Also common to these formulations is the restriction to two-particle states. More precisely, the quantization conditions may be used up to the production threshold for more than two particles. Any resonance decaying into more than two hadrons is thus inaccessible using these results.

In this review we summarize progress towards relating finite-volume quantities and scattering observables in the three-particle sector. Such work is motivated in part by a wide variety of interesting three-particle resonances. For example the mass of the Roper resonance turns out to be lower than that of the negative-parity ground state, inconsistent with quark model predictions. Since the Roper decays with branching fraction into  [29], the lattice can only resolve the nature of this state with a reliable three-particle formalism. Beyond this, such formalism is a necessary first step towards describing any scattering or decay processes involving more than two hadrons.

The remainder of this review is organized as follows: In the following section we describe results for energies and matrix elements, obtained by expanding in inverse box length, . In Sec. 2 we summarize various non-perturbative studies based in non-relativistic field theory. Then, in Sec. 3 we describe work based in relativistic field theory that, with certain restrictions, relates the three-particle finite-volume spectrum with scattering amplitudes. We briefly conclude in Sec. 4.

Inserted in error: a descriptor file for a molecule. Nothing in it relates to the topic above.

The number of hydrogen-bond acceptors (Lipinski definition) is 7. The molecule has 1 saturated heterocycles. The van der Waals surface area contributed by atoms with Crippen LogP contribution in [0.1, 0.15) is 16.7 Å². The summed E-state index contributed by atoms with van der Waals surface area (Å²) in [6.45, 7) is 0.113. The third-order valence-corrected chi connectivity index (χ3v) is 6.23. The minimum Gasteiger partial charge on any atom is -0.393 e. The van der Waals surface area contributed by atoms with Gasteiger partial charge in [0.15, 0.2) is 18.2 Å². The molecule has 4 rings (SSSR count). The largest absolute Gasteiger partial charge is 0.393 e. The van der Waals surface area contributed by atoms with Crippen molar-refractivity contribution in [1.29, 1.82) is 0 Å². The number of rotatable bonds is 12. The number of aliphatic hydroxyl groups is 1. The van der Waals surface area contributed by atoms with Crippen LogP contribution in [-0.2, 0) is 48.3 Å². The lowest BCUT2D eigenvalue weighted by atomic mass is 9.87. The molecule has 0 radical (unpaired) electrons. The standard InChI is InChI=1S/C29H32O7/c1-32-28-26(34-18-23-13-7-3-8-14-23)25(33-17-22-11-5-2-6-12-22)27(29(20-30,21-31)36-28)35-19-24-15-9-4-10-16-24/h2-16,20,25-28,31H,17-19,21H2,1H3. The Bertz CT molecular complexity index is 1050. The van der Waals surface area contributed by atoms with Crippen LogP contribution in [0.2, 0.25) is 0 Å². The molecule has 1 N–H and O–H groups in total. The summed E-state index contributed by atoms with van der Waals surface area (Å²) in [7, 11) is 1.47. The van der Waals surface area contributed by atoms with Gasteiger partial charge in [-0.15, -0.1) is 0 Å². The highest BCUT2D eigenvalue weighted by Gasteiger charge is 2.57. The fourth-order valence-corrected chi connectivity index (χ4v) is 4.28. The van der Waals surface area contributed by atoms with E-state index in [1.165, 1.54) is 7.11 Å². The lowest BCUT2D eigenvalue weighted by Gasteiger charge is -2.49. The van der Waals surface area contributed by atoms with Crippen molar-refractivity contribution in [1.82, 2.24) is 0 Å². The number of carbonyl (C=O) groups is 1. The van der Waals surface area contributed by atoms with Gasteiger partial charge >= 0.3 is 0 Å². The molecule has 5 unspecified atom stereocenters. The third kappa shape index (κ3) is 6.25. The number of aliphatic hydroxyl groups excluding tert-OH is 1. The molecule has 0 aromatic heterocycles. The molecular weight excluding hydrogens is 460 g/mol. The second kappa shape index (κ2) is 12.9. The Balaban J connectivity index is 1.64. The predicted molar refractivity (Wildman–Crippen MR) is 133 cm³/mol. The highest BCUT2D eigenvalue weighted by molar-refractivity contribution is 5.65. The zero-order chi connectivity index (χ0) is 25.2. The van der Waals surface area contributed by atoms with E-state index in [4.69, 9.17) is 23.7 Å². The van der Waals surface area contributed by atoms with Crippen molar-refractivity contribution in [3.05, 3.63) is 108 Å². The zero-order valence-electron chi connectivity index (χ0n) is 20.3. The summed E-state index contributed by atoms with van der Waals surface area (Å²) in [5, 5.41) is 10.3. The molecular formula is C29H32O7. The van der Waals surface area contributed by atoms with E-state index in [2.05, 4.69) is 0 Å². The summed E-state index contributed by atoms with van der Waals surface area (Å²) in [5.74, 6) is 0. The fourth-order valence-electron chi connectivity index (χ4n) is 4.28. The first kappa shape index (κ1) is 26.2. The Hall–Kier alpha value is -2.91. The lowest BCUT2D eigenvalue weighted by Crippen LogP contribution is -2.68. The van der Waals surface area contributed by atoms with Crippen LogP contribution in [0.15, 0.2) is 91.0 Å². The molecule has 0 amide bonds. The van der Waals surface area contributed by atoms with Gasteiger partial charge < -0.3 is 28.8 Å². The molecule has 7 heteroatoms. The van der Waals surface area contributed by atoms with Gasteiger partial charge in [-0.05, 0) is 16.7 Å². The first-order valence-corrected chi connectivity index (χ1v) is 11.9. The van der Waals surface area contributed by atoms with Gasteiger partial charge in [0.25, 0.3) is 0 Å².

1 Large volume expansions

If the box length, , is much larger than any other length scale in the system, then it is useful to express the ground state energy as a power series in . This was already accomplished through by Huang and Yang in 1957 [30]. In the notation of Ref. [31], their result for the -boson ground state in a periodic finite volume is